In 2016, Samasource was providing about 400 workers there for Tesla, up from about an initial 20, according to a person familiar with the matter.
By 2019, however, Tesla was no longer satisfied with the work of Samasource’s data labelers. At an event called Tesla AI Day in 2021, Andrej Karpathy, then senior director of AI at Tesla, said: “Unfortunately, we found very quickly that working with a third party to get data sets for something this critical was just not going to cut it … Honestly the quality was not amazing.”
A former Tesla employee said of the Samasource labelers: “They would highlight fire hydrants as pedestrians … They would miss objects all the time. Their skill level to draw boxes was very low.”
Samasource, now called Sama, declined to comment on its work for Tesla.
Tesla decided to bring data labelling in-house. “Over time, we’ve grown to more than a 1,000-person data labelling (organization) that is full of professional labelers who are working very closely with the engineers,” Karpathy said in his August 2021 presentation.
Karpathy didn’t respond to requests for comment.
Tesla’s own data labelers initially worked in the San Francisco Bay area, including the office in San Mateo. Groups of data labelers were assigned a variety of different tasks, including labelling street lane lines or emergency vehicles, ex-employees said.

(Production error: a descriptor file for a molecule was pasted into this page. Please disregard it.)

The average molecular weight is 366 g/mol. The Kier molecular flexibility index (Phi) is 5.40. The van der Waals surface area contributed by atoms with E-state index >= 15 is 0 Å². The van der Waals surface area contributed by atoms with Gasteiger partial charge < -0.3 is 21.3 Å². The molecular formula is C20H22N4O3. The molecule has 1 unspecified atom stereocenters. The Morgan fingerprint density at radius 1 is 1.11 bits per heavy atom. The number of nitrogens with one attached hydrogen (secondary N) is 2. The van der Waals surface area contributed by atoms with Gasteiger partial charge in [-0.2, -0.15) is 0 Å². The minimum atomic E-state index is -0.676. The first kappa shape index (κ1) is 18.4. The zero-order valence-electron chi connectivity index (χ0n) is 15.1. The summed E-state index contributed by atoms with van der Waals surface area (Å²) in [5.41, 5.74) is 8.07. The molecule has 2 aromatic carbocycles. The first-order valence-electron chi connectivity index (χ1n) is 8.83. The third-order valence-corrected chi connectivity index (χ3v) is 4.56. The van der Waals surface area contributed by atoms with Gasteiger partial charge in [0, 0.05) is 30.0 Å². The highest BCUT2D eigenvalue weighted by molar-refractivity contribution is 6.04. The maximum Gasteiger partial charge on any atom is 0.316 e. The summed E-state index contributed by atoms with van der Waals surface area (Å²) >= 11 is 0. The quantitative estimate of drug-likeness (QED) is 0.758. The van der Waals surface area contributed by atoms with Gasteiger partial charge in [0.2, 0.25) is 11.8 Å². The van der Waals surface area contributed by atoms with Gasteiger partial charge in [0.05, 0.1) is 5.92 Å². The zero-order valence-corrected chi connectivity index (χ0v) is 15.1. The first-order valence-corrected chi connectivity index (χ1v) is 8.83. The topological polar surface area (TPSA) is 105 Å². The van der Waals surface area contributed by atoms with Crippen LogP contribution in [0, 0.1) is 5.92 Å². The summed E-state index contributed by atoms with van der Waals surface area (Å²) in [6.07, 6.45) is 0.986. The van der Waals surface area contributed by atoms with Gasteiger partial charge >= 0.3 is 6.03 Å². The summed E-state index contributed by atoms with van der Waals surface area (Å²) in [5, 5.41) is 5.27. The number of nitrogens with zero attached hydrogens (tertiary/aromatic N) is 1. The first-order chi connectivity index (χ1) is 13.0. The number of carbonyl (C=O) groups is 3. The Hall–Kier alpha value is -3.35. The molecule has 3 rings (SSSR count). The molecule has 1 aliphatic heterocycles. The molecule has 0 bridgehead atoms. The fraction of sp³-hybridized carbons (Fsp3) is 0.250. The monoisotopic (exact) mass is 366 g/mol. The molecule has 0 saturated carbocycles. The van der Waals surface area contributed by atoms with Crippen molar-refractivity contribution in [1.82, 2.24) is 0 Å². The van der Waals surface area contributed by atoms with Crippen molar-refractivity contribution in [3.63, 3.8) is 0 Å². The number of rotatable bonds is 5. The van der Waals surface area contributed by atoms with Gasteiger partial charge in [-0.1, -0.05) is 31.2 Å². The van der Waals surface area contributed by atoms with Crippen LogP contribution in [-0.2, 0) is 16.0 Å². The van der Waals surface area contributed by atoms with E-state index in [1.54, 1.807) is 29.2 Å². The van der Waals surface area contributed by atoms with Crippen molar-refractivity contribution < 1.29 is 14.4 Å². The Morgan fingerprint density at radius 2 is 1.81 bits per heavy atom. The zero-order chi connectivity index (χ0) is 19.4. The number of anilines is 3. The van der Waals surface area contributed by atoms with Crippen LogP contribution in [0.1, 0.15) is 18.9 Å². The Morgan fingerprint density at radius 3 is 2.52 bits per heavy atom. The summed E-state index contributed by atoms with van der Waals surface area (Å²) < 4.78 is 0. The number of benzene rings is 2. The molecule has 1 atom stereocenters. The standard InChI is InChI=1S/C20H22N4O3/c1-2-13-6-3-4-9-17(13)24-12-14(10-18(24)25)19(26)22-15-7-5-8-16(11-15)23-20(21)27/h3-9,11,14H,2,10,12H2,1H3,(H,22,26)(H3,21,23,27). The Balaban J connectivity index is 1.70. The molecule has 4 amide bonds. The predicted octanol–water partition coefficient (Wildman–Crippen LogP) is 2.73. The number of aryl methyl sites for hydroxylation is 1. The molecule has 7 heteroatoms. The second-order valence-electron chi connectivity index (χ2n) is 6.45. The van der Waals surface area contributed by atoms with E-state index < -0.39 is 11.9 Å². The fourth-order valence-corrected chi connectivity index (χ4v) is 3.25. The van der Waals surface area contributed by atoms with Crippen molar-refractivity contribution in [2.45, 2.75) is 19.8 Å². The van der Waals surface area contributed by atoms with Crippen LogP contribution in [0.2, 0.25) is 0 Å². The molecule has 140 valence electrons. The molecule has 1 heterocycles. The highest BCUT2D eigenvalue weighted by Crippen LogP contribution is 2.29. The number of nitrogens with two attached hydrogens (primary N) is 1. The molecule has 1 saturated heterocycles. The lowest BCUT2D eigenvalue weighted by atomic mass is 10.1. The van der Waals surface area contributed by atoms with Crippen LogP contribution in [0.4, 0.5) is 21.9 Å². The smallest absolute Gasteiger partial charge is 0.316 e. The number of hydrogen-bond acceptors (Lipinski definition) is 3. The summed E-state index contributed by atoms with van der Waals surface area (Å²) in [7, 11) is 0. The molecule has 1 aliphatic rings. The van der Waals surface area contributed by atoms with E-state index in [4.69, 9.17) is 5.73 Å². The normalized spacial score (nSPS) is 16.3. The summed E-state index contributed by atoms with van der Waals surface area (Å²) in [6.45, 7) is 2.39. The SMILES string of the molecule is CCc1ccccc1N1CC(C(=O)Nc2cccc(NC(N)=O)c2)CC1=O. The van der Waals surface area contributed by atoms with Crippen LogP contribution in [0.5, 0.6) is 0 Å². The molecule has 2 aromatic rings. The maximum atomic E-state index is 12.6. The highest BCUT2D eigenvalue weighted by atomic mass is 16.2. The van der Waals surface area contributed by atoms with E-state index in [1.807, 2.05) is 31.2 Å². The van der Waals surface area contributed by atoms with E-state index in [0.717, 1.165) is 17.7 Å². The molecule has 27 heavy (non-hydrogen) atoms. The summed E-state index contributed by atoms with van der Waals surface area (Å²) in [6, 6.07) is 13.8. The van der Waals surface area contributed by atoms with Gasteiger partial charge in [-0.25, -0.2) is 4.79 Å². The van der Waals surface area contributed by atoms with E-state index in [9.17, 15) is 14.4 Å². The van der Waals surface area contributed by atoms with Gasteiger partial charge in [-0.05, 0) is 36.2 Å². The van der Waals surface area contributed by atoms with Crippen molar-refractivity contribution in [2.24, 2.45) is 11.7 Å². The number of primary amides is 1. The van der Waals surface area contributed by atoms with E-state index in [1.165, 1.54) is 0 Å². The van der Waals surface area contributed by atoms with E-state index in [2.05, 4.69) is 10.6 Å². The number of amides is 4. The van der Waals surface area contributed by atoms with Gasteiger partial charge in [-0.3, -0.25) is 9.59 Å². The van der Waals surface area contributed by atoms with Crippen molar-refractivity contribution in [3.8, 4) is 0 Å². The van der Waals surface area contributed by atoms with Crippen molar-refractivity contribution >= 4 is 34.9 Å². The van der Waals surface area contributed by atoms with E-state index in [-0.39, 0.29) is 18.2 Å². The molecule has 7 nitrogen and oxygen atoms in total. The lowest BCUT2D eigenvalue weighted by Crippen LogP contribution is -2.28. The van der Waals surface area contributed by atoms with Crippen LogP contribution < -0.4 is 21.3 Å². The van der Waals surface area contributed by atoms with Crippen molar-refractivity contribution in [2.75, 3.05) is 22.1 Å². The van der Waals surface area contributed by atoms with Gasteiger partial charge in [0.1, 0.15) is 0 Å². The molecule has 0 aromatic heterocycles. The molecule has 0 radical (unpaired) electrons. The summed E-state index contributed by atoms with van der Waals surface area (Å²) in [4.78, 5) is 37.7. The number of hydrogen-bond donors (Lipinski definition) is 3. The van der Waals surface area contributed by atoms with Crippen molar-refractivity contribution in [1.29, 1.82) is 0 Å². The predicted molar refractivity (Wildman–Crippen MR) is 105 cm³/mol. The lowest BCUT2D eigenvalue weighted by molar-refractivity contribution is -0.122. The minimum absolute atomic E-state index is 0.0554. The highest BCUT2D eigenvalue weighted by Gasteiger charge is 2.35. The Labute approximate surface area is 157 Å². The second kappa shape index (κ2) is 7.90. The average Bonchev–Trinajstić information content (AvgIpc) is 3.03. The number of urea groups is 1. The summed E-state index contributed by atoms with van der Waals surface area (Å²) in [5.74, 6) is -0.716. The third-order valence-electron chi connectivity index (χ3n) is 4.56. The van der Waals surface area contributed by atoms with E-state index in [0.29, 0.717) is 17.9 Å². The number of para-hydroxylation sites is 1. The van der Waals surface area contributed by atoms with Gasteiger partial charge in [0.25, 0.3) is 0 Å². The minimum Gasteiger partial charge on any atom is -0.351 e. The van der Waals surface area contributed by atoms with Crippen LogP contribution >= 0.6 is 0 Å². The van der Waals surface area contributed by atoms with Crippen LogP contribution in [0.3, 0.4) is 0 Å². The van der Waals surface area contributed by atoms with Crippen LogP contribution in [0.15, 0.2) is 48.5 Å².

At one point, Teslas on Autopilot were having difficulty backing out of garages and would get confused when encountering shadows or objects such as garden hoses. So some data labelers were asked to identify objects in videos recorded inside garages. The problem eventually was solved.
In interviews, two former employees said in their normal work duties they were sometimes asked to view images of customers in and around their homes, including inside garages.
“I sometimes wondered if these people know that we’re seeing that,” said one.
“I saw some scandalous stuff sometimes, you know, like I did see scenes of intimacy but not nudity,” said another. “And there was just definitely a lot of stuff that like, I wouldn’t want anybody to see about my life.”
As an example, this person recalled seeing “embarrassing objects,” such as “certain pieces of laundry, certain sexual wellness items … and just private scenes of life that we really were privy to because the car was charging.”
Tesla staffed its San Mateo office with mostly young workers, in their 20s and early 30s, who brought with them a culture that prized entertaining memes and viral online content. Former staffers described a freewheeling atmosphere in chat rooms with workers exchanging jokes about images they viewed while labelling.